No jab, no mortgage? |

Will unvaccinated people, who are increasingly at risk of losing their jobs, find it difficult to obtain a home loan?

That’s a question raised by an anecdote that a Canterbury mortgage broker shared with economist Tony Alexander, in his latest survey of mortgage advisors.

The anonymous broker told Alexander they had a vaccine-hesitant customer who had their funds taken away due to income uncertainty.

The broker explained, “I had my first vax situation in which we were about to create a construction loan structure and clients informed that they had been canceled because they were not vaxed. I told them that I had to inform the bank and that the loan would be withdrawn. While waiting to see if they will vax or not to continue the construction.

The problem here is the potential borrower’s ability to repay their debt, not their immunization status as such.

Banks interested in borrower income

Nonetheless, the anecdote prompted to ask banks if they would start factoring vaccination status into their credit risk assessments.

Banks that have responded to the survey so far have said they are not asking for vaccination status, but asking potential borrowers about their income and whether that is likely to change.

ANZ said, “We collect a range of information about a client’s income and expenses as part of our affordability calculation, but vaccination status is not one of those factors.”

BNZ said, “We take into account a range of factors for loan applications that ensure that a client can repay their loan. We don’t specifically ask for immunization status, but our standard process is to ask clients to let us know if their financial situation is likely to change in the near future.

Kiwibank said, “As part of the care and diligence of a responsible lender, we will always ask if a borrower expects to see a change in their income over the next 12 months.”

ASB said, “We don’t ask mortgage applicants about their immunization status. In order to ensure that we take into account a client’s full financial situation, we check if they expect their income to change in the next 12 months – this could be due to a change in job, contract or circumstances.

Alexander: banks are unlikely to verify vaccination status

Tony Alexander, who was previously BNZ’s chief economist, said he couldn’t envision banks asking customers to disclose their vaccination status during credit scores.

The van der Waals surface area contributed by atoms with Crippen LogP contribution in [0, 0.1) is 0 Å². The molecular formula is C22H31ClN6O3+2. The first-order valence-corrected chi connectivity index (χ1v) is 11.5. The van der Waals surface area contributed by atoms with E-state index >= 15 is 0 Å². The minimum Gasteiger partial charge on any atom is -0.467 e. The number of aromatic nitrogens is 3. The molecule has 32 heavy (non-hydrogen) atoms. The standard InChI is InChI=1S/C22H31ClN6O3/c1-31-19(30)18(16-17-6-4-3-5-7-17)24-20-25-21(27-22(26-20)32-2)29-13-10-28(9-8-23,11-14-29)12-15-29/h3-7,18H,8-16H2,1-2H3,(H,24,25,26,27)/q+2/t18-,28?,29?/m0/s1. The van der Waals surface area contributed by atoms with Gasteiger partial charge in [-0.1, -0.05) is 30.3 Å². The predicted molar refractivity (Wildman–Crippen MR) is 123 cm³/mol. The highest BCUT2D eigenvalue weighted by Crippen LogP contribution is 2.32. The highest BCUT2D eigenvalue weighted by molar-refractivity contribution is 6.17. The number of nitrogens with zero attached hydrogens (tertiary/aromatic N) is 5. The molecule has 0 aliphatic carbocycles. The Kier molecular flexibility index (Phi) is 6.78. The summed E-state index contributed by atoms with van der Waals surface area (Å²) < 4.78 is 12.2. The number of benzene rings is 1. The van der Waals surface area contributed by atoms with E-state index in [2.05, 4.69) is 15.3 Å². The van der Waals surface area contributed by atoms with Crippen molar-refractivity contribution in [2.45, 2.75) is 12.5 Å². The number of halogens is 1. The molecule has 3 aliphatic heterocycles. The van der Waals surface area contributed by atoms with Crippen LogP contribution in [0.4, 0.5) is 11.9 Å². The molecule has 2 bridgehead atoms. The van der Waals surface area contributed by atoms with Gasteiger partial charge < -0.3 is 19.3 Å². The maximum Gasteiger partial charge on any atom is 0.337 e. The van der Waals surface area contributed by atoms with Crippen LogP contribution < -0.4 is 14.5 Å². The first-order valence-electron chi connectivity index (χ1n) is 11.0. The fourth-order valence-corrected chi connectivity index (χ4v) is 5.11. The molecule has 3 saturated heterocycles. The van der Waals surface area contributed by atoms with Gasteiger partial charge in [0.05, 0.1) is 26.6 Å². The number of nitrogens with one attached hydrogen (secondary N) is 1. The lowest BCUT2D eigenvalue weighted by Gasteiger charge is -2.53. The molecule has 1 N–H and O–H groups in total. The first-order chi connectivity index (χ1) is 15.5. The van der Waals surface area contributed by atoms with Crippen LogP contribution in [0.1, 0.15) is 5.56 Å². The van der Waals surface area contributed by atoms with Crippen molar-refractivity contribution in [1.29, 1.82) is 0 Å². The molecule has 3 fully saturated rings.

His view was that an unvaccinated person did not pose a greater risk than a vaccinated person, who could also see their income reduced for a number of reasons.

Alexander said the tight job market means that someone who loses their job may not have too much trouble finding another.

“The tight job market for me is the deciding factor here,” he said.

Banks would have to prove vaccination status was required for credit assessment

Another question raised by the discussion is whether banks could even ask potential borrowers for their vaccination status under the Privacy Act.

Tim Sherman, partner at Chapman Tripp law firm, said banks should be able to prove that vaccination status affects credit risk.

He argued that a case could be made. However, another partner at the firm, Kelly McFadzien, was less certain.

She explained, “The Privacy Act requires that information may only be collected for lawful purposes related to a function or activity of the agency concerned, and it is necessary for that purpose…

“It is a bit early to understand whether or not immunization status would be really necessary to assess whether a person is eligible according to the bank’s credit criteria.”

McFadzien said the case for health insurers requiring customers to share their immunization status was stronger.

McFadzien and Sherman both said that under the Privacy Act, banks should inform customers of the consequences of sharing their vaccination status.

The government’s vaccination mandate affects around 40% of the workforce, but more employees will likely need to be vaccinated to keep their jobs, as employers in non-mandated sectors impose their own vaccination requirements.

Only 9% of people over 12 in New Zealand have not received at least one dose of the vaccine.

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